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Editor’s Focus

Volume 88 No. 5 August 2021

Early Career Investigator

Congratulations to Marc Beltempo, the Early Career Investigator for August 2021. Dr Beltempo grew up in Montreal, Canada, where he completed medical school. As a medical student, he was already captivated by neonatology. Early research projects, under the supervision of Bruno Piedboeuf, convinced him of the seminal role of research and data in improving clinical outcomes. After receiving a master’s degree in health administration–systems analysis from the University of Montreal, he completed a research fellowship with the Canadian Neonatal Network under the mentorship of Prakesh Shah. His current research focuses on identifying care practices associated with better outcomes in preterm infants. In this issue, he and colleagues show that cumulative fluid balance is a simple, noninvasive measure of fluid status that correlates with death or bronchopulmonary dysplasia in preterm infants. In an accompanying Comment, Sharma and Bhandari point out the challenges of managing water and sodium intake in the tiniest of babies. Dr. Beltempo emphasizes the importance of building support systems to help researchers persevere and succeed. See https://doi.org/10.1038/s41390-021-01581-9, https://doi.org/10.1038/s41390-021-01485-8, and https://doi.org/10.1038/s41390-021-01589-1

COVID-19 in pediatric patients and research

In this issue of Pediatric Research, several articles and commentaries address COVID-19 in children or in pediatric research. Zhou et al. reviewed 52 case reports of children with COVID-19 (comprising 203 children). They identified age, comorbidity, cough, dyspnea or tachypnea, and levels of C-reactive protein and lactate dehydrogenase as risk factors for severe illness in children and developed a nomogram. A related Comment by Shah provides background on the burden of COVID-19 in children and the ramifications of vaccination hesitancy. Fleming et al. review pediatric research conducted during the COVID-19 pandemic. They describe direct and indirect consequences, for both children’s health and pediatric research, and they advocate streamlined and efficient approaches to pediatric research in general, as well as data sharing, as has shown to be possible in this pandemic. Cooperation, sharing, and learning with and from one another across borders is more important now than ever. In a Comment, Teach and St. Geme address the indirect as well as the direct sequelae of COVID-19 and stress the importance of non-COVID-19-related pediatric research, for the benefit not only of children suffering from those diseases but also for researchers in the field. Bourgeois et al. provide recommendations for research coordination based on experiences with pediatric research during the pandemic. Knight and Deep warn that acute kidney injury and kidney replacement therapy may not be receiving sufficient attention in studies in children with COVID-19. See https://doi.org/10.1038/s41390-021-01429-2, https://doi.org/10.1038/s41390-021-01590-8, https://doi.org/10.1038/s41390-021-01479-6, https://doi.org/10.1038/s41390-021-01563-x, https://doi.org/10.1038/s41390-020-01259-8, and https://doi.org/10.1038/s41390-020-01280-x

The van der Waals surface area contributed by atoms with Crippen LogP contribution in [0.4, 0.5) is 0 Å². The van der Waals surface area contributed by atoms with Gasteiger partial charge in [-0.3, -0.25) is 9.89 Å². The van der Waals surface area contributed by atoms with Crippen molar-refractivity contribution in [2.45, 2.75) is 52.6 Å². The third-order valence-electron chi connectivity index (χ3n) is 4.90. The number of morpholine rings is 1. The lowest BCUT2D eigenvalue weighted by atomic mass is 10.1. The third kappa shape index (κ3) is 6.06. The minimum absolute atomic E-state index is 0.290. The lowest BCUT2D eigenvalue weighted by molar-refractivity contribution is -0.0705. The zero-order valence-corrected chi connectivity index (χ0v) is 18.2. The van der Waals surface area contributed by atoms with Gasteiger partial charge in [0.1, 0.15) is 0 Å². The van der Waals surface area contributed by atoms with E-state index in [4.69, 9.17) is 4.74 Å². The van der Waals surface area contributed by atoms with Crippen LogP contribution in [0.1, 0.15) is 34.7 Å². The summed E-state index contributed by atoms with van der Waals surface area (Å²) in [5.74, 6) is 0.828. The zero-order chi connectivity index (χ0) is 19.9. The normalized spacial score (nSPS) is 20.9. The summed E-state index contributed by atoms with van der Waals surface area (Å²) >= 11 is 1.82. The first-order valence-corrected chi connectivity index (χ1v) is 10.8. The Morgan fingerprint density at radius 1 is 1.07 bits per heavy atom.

Influence of BPD precursors on neurodevelopmental outcome in preterm infants